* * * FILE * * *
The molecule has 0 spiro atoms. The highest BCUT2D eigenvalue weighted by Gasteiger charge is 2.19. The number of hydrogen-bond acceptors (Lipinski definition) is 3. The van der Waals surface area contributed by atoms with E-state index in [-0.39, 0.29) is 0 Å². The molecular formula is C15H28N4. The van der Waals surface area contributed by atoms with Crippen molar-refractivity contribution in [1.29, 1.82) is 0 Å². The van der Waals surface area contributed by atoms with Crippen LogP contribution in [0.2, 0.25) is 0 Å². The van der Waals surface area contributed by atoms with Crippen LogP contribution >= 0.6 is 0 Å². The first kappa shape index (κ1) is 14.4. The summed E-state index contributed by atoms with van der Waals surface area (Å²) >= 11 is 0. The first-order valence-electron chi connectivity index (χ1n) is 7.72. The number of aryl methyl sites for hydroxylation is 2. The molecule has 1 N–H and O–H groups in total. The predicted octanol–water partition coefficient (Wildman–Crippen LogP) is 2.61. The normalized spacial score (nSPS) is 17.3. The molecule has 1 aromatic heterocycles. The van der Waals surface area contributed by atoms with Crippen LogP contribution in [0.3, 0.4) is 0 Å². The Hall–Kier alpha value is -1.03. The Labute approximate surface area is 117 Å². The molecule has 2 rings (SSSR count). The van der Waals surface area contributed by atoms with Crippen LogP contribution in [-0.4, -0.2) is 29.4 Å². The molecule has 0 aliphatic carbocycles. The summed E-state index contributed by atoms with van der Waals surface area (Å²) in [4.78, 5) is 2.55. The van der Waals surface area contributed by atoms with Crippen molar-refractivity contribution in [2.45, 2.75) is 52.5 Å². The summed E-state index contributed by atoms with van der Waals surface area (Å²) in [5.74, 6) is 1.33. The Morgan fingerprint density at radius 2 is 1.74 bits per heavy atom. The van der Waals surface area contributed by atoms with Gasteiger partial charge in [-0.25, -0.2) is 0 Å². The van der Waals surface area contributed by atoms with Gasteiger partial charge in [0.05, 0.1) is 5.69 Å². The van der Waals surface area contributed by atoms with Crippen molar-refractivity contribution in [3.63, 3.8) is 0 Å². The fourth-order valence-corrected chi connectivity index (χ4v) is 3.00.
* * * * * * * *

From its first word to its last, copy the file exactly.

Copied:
The molecule has 0 spiro atoms. The highest BCUT2D eigenvalue weighted by Gasteiger charge is 2.19. The number of hydrogen-bond acceptors (Lipinski definition) is 3. The van der Waals surface area contributed by atoms with E-state index in [-0.39, 0.29) is 0 Å². The molecular formula is C15H28N4. The van der Waals surface area contributed by atoms with Crippen molar-refractivity contribution in [1.29, 1.82) is 0 Å². The van der Waals surface area contributed by atoms with Crippen LogP contribution in [0.2, 0.25) is 0 Å². The van der Waals surface area contributed by atoms with Crippen LogP contribution >= 0.6 is 0 Å². The first kappa shape index (κ1) is 14.4. The summed E-state index contributed by atoms with van der Waals surface area (Å²) >= 11 is 0. The first-order valence-electron chi connectivity index (χ1n) is 7.72. The number of aryl methyl sites for hydroxylation is 2. The molecule has 1 N–H and O–H groups in total. The predicted octanol–water partition coefficient (Wildman–Crippen LogP) is 2.61. The normalized spacial score (nSPS) is 17.3. The molecule has 1 aromatic heterocycles. The van der Waals surface area contributed by atoms with Crippen LogP contribution in [0.3, 0.4) is 0 Å². The Hall–Kier alpha value is -1.03. The Labute approximate surface area is 117 Å². The molecule has 2 rings (SSSR count). The van der Waals surface area contributed by atoms with Crippen LogP contribution in [-0.4, -0.2) is 29.4 Å². The molecule has 0 aliphatic carbocycles. The summed E-state index contributed by atoms with van der Waals surface area (Å²) in [4.78, 5) is 2.55. The van der Waals surface area contributed by atoms with Crippen molar-refractivity contribution in [2.45, 2.75) is 52.5 Å². The summed E-state index contributed by atoms with van der Waals surface area (Å²) in [5.74, 6) is 1.33. The Morgan fingerprint density at radius 2 is 1.74 bits per heavy atom. The van der Waals surface area contributed by atoms with Gasteiger partial charge in [-0.25, -0.2) is 0 Å². The van der Waals surface area contributed by atoms with Gasteiger partial charge in [0.05, 0.1) is 5.69 Å². The van der Waals surface area contributed by atoms with Crippen molar-refractivity contribution in [3.63, 3.8) is 0 Å². The fourth-order valence-corrected chi connectivity index (χ4v) is 3.00.